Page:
Lanny Wadkins was a good golfer, but he is not one of the more memorable players in the Hall of Fame.
The World Golf Hall of Fame is a strange place.
While the St. Petersburg, Fla. shrine honors the game's great players like Jack Nicklaus, Ben Hogan, Sam Snead and Arnold Palmer, it also honors those who were on the outskirts of the game.
The course designers, the builders, the journalists, show business celebrities and the game's teachers are also in the Hall of Fame.
The athletes in the Hall of Fame are also an interesting mix. Some are the greatest players who ever teed it up, while others seem like they are in a bit over their heads.
Here's a look at six of the most overrated Hall of Famers in golf history.
Even though Tommy Bolt played the majority of his career in the 1950s, many younger golf fans have probably heard of him or at least know his nickname, "Terrible Tommy Bolt."
Bolt earned his nickname because of his temper. He was known for throwing his clubs and his intimidating glare. Perhaps Bolt should have been a football player or a boxer, because he regularly played an angry man's game of golf.
Bolt won the 1958 U.S. Open and that's the only major championship he ever earned. He won 14 PGA tournaments in his PGA career.
He was clearly a good player and a memorable showman, but he's not one of the most deserving Hall of Famers.
Can you earn a spot in the Hall of Fame due to sympathy?
The case of Argentinian golfer Roberto De Vicenzo indicates that's a possibility.
De Vicenzo was involved in one of the most memorable and controversial final rounds in Masters history in 1968. De Vicenzo and Bob Goalby should have finished in a tie for the lead after 72 holes and the Masters should have been decided in a playoff.
However, De Vicenzo signed an incorrect scorecard and it showed he took an extra stroke. That gave Goalby a one-stroke victory and led to De Vicenzo's memorable line of "What a stupid I am."
De Vicenzo won the 1967 British Open and just four PGA events. He won many more around the world, but it seems his memorable defeat in the '68 Masters was the impetus for his Hall of Fame induction.
Tony Jacklin was a popular and charismatic British golfer. He is credited with re-energizing British interest in the game of golf in the 1970s.
Jacklin was a solid player who had his moments. He won the British Open in 1969 and the U.S. Open in 1970. However, he only won two other PGA tour events.
He also won 10 European tour events. That's solid, but it does not seem Hall of Fame-worthy. Even if he does deserve to be in the shrine, he's clearly one of its cellar dwellers.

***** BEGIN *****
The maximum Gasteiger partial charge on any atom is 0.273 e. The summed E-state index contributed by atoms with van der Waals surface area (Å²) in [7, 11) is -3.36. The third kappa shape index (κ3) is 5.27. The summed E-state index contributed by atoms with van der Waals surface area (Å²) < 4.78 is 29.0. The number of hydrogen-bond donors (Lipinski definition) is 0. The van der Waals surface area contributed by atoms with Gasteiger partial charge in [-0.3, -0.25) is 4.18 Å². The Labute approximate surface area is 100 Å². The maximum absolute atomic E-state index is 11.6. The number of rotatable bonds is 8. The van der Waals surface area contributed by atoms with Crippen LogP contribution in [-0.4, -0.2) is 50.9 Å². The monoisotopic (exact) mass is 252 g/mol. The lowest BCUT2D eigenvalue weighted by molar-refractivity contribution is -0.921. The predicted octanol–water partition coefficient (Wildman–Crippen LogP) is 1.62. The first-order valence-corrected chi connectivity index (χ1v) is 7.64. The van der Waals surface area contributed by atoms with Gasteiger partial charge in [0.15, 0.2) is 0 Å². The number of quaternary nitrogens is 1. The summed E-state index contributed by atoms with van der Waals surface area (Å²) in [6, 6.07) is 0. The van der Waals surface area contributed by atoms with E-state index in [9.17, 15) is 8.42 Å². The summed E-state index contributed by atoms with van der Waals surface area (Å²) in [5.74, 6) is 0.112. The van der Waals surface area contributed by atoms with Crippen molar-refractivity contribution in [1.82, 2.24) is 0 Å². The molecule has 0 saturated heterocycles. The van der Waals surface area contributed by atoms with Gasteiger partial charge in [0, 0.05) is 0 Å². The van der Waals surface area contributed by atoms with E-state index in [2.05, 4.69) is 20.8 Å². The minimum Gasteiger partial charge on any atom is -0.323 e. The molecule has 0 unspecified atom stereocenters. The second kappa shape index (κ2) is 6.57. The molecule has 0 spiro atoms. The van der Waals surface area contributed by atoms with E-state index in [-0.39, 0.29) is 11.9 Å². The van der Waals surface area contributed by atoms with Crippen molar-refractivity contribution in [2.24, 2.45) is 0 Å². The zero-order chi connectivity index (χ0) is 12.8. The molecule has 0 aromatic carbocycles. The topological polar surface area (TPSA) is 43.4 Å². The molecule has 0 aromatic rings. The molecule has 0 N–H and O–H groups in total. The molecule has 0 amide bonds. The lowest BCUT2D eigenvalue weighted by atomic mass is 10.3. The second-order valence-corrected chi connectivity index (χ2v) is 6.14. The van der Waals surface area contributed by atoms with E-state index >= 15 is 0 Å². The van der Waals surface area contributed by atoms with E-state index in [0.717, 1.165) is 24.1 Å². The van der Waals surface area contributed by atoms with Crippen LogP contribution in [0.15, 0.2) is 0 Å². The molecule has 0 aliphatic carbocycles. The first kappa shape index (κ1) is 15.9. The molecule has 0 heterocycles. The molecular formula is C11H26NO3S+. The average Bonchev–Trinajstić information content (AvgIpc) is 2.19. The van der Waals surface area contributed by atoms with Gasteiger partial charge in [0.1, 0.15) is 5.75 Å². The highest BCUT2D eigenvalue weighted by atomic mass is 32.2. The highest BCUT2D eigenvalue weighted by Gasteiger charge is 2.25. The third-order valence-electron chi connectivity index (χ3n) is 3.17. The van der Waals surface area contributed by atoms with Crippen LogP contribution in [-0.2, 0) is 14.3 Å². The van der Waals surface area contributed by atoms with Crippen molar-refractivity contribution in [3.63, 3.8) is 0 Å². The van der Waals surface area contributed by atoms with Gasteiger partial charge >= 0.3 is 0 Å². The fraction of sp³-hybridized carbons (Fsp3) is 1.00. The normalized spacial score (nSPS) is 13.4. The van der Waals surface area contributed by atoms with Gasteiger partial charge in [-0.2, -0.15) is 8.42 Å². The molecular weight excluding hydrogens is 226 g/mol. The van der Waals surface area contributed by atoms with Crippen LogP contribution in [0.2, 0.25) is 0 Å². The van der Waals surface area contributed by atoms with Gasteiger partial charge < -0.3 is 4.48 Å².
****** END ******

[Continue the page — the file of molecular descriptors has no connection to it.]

There is little doubt that Sandy Lyle was a brilliantly talented golfer.
Spanish Hall of Famer Seve Ballesteros once said that if Lyle played to his ability every week, "Sandy would win and I'd be second."
Lyle had a very good career, but not a great one.
He won the 1985 British Open and the 1988 Masters, and those were his only majors. He won four other PGA tour events and 18 on the European Tour.
Those are solid numbers, but not impressive for a Hall of Fame golfer with his level of talent.
Chi Chi Rodriguez played in an era when golf had no shortage of heroic figures and colorful players.
Jack Nicklaus, Arnold Palmer and Gary Player were his rivals. It was tough to come out on top with those players competing for top honors.
Even though Rodriguez never won a major and only won eight times on the PGA tour, he was among the most popular players to compete in PGA history.
He brought attention to Hispanic athletes and loved being in the spotlight. Rodriguez was as colorful an athlete as golf has ever known.
But as a competitor, Rodriguez was merely pretty good. He deserves a spot in the "Hall of the Very Good," but not necessarily the Hall of Fame.
Lanny Wadkins had some memorable moments throughout his golfing career.
Perhaps the most notable part of his career was his Ryder Cup play. He was 20-11-3 in the international competition, ranking just below all-time greats Arnold Palmer and Billy Casper.
On the tour, Wadkins was a very good player, winning the 1977 PGA Championship. That was his only major victory.
He won 20 times on the PGA tour.
He was a hard-working player who earned everything he got, but as a Hall of Famer, he's a bare-minimum type.